xml:space="preserve">
xml:space="preserve">
Advertisement
Advertisement

Carroll County facing dining dilemma as COVID-19 spike continues

The county commissioners have made frequent pitches for Carroll County residents to support local restaurants, with President Stephen Wantz on Thursday calling for diners to brave the elements and eat outdoors.

Most dining at this point in the season, however, is done indoors, which has been identified as one of the more likely ways COVID-19 is transmitted. But data is difficult to come by. In addition to increased hospitalizations and deaths, another byproduct of the massive increase in cases since early November has been the scaling back of contact tracing.

Advertisement

“Since we hit this spike, we have had to cut back on the questions we are asking during contact tracing interviews, so we have less data than we used to,” said Maggie Kunz, health planner and Carroll County Health Department spokesperson, said via email Friday.

Later in the day, the health department released data reporting 42 new cases of COVID-19 in Carroll County, bringing this week’s total to 323 and showing that Carroll’s case rate per 100,000 in population jumped to 44.78, the highest it has ever been.

Advertisement
Advertisement

Last week, Carroll saw a new high with 409 cases. Prior to mid-November, the county had not seen more than 156 total cases in a week, a spike in part attributable to the colder weather forcing people indoors more. And also a spike that has taxed contact tracing resources.

According to the state website, “Due to recent increases in the volume of COVID-19 cases and contacts reported across the state, contact tracing is re-committing to its core mission of getting cases and contacts into isolation and quarantine, respectively. The covidLINK interview questionnaire has been temporarily revised to prioritize the collection of the critical information needed to most efficiently ensure the isolation of cases and quarantining of close contacts. As a result, questions related to high risk locations and large gatherings have been temporarily suspended.”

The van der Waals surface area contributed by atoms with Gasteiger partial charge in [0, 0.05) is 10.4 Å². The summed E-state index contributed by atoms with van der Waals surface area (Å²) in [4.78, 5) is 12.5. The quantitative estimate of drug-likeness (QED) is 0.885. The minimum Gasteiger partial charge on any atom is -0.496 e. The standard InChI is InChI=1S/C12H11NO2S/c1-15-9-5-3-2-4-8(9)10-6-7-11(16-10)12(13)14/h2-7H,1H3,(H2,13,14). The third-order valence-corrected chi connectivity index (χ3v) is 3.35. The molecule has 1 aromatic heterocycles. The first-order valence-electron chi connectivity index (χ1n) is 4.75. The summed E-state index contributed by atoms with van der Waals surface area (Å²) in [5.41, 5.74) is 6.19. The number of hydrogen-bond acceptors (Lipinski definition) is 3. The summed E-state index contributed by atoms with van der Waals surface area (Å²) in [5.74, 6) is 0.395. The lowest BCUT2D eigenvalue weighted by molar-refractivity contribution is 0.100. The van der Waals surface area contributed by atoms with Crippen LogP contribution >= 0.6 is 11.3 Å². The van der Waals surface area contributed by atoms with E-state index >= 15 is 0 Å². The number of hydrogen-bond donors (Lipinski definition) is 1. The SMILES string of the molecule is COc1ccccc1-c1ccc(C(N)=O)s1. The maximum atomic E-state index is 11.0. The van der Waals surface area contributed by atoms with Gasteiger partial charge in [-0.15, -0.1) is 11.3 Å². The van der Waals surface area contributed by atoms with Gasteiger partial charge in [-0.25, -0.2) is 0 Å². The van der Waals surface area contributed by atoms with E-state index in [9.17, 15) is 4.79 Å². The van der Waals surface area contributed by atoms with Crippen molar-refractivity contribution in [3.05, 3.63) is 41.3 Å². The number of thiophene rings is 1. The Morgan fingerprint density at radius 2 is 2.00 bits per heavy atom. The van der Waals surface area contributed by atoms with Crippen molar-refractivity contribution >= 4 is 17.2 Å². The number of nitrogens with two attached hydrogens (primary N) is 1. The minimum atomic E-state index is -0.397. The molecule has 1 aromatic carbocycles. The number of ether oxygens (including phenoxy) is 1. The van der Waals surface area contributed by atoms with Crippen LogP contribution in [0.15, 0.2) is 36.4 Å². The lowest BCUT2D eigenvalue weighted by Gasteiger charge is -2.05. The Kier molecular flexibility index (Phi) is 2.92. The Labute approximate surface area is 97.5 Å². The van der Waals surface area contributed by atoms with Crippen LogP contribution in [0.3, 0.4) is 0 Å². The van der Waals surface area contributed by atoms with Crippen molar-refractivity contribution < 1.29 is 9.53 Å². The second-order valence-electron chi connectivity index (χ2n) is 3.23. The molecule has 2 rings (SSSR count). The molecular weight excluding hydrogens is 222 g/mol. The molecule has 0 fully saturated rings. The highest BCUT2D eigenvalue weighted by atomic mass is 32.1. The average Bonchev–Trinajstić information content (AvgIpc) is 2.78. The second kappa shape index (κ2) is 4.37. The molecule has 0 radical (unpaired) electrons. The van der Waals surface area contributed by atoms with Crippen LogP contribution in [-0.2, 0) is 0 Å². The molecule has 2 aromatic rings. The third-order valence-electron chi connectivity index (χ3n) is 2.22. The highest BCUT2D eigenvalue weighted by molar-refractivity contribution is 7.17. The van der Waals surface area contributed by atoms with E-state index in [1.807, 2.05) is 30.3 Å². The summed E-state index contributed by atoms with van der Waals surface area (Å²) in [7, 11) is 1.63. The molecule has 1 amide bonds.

The data accumulated through Nov. 14, however, shows indoor dining as the third-most cited high-risk location that people went to in the 14 days before they got sick or tested positive. In the final week of the questionnaire, 38% of respondents, or 4,328 people, said they had been to one or more high-risk location in the two weeks prior, with 1,231 of them (28.8%) saying they had dined indoors at a restaurant or a bar.

People could choose more than one answer, Kunz noted, and this doesn’t necessarily mean they were infected at these locations. But it put them at a higher risk, statistically.

Advertisement

“Any activities where you are indoors, unmasked, and closer than 6 feet to people outside your household (even family members) for a prolonged period of time pose a higher risk for the spread of COVID,” according to the state’s website. “If you choose to eat indoors at a restaurant, it’s safest to go only with members of your own household, make sure the restaurant staff are wearing masks properly, wear your masks when not eating and drinking, and ensure you are seated more than 6 feet from anyone outside your household.”